With the Sawyers.

Our PCT crew this year cleared trails near Devil's Postpile. This was back in early June; I'm a bit slow to post...

Work came from the aftermath of a terrific windstorm last December. Thousands of trees--many big Lodgepoles or Red Fir-- were up rooted. Revealed in this event was the fact that many forest giants grow a huge buttress of roots against the prevailing winds. Unfortunately, they do this by redirecting the simple radial pattern of root growth so that everything swings around to oppose the usual zephirs; leaving a fatal weakness on one side... Storm gusts coming from 180 degrees knocked these over like ninepins. A huge mess resulted. Oddly, the damage is spotty: all down in one grove, adjacent trees for a hundred yards entirely spared. So other things equal, the forest can take it.

Mostly, we work from a trailcamp on the PCT. For this we took places in a camp near the DP Ranger station. It was odd having this delightful valley to ourselves, as the road beyond Minaret Summit(always with restricted access) was closed for the cleanup. Most of the handful of(relatively primitive) carcamps in the valley were choked with fallen trees. Our spot was pristine. Furthermore, we'd illicit access to the hotspring that feeds the old showers closed for the last few years in Red's Meadow. As I understand, that was done because they failed despite 100 years of perfect service, to meet some modern codes...

Ironically, the years of starving the skeletal trailwork staff still maintained by the govt. led to an administrator dipping into emergency funds to flood the place with chainsaw crews. These folks did good and necessary work along roads and in campgrounds; but were challenged to properly address the trails. Not understanding the trail, they often cut detours around fallen debris to expedite things. This made for extra work for the trail people.

Our contribution involved the traditional approach of clearing with handtools, notably restored vintage crosscut saws. For me personally, this was a great chance to practice and get certified to use these remarkable tools. Developed entirely by empiric engineering over the 80 years or so before the onset of mechanical saws in the 40's, they've never been equalled. In fact, the few contemporary blades made for the limited market of wilderness-area workers are nearly worthless. Hence the great pains taken to find the old saws and restore them. This is a formidable task that few are up to... One of our crew is a retired Lawrence Livermore machinist(only the best are up to the intricate work involved in the chinese puzzleboxes of atomic munitions); and he'd had only indifferent success working on his prized saws after considerable instruction. A determined fellow, he'll eventually get it right.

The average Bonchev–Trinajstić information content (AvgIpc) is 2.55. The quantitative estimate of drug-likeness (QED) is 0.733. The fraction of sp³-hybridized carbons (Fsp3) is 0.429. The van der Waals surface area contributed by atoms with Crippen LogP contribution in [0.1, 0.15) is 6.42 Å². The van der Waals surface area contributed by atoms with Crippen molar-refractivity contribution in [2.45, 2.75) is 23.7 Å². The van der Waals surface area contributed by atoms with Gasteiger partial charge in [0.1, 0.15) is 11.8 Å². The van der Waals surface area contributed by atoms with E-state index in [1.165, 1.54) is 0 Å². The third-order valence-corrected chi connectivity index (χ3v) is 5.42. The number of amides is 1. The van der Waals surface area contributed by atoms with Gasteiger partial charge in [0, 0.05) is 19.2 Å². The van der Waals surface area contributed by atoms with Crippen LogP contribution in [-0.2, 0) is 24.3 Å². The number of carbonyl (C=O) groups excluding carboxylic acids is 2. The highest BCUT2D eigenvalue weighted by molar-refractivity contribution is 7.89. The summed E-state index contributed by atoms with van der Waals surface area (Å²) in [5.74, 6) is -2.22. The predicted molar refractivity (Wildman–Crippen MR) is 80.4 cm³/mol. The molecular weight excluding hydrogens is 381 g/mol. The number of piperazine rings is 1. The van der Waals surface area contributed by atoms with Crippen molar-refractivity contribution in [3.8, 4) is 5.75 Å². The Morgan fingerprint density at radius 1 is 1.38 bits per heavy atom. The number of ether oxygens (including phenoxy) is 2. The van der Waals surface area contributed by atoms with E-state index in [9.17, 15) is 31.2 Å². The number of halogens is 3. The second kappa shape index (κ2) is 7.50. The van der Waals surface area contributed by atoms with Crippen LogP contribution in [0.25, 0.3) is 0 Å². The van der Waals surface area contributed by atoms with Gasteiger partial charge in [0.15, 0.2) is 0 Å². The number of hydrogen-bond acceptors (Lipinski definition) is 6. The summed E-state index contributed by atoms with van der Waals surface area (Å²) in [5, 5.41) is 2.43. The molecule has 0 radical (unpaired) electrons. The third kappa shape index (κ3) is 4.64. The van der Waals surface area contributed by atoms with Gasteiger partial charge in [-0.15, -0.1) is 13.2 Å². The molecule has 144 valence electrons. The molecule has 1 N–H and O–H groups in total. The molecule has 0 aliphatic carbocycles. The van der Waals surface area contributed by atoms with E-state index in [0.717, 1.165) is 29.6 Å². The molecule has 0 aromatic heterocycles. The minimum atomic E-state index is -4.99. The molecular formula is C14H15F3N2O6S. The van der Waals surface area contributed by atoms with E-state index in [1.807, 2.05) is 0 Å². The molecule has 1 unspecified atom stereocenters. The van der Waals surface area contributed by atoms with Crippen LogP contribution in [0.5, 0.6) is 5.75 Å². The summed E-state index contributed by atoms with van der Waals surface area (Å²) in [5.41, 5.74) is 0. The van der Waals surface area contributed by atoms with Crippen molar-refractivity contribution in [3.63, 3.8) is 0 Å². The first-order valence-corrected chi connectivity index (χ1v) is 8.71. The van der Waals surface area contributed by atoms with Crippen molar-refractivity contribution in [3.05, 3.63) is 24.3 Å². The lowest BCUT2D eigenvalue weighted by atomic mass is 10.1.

Most would be surprised to learn how wonderfully these cut. It's not much exaggeration to say they are easier--although slower-- to use than the finest chainsaw. Fine tapered steel blades describing a perfect arc, with precisely aligned rakers and teeth just glide through the wood. A well-tuned blade 'sings' with a pleasant vibration as it zips through the wood. The art is in placing cuts and wedging them to prevent entrapment of the blade. Actually slicing a 36" log is done in a few minutes.

The cut pieces, hugeous as they may be, are readily moved away with iron bars. Of course, the skillful sawyer tries to plan things so the cut section drops and rolls away without need for these efforts. It is a great pleasure to work with people who have these skills. As we worked, crews in the valley cut with lots of piercing howls and blue smoke; while huge loaders manoevered in to place the logs aside or into the trucks of firewood contractors. A clearer metaphor of 'progress' would be hard to imagine.

Posted by icosahedron icosahedron, August 01, 2012 15:55

Observations

Photos / Sounds

What

Red Fir Abies magnifica

Observer

icosahedron

Date

June 4, 2012

Description

Pix from my trailcrew week; this year cleaning up after this spring's severe storm that took down innumerable trees. Of these, the "magnificent" fir was the most troublesome to crews because of it's size.
A curious mechanism led to much of the damage: that of the trees' buttressing against the prevailing winds by orienting much of their root structure against those consistent forces. A picture of a root mass illustrates this; with almost all of it's mighty roots circling around to oppose these winds. In the cyclonic events of the big storm, the wind came from the exact opposite direction.

Comments

No comments yet.

Add a Comment

Sign In or Sign Up to add comments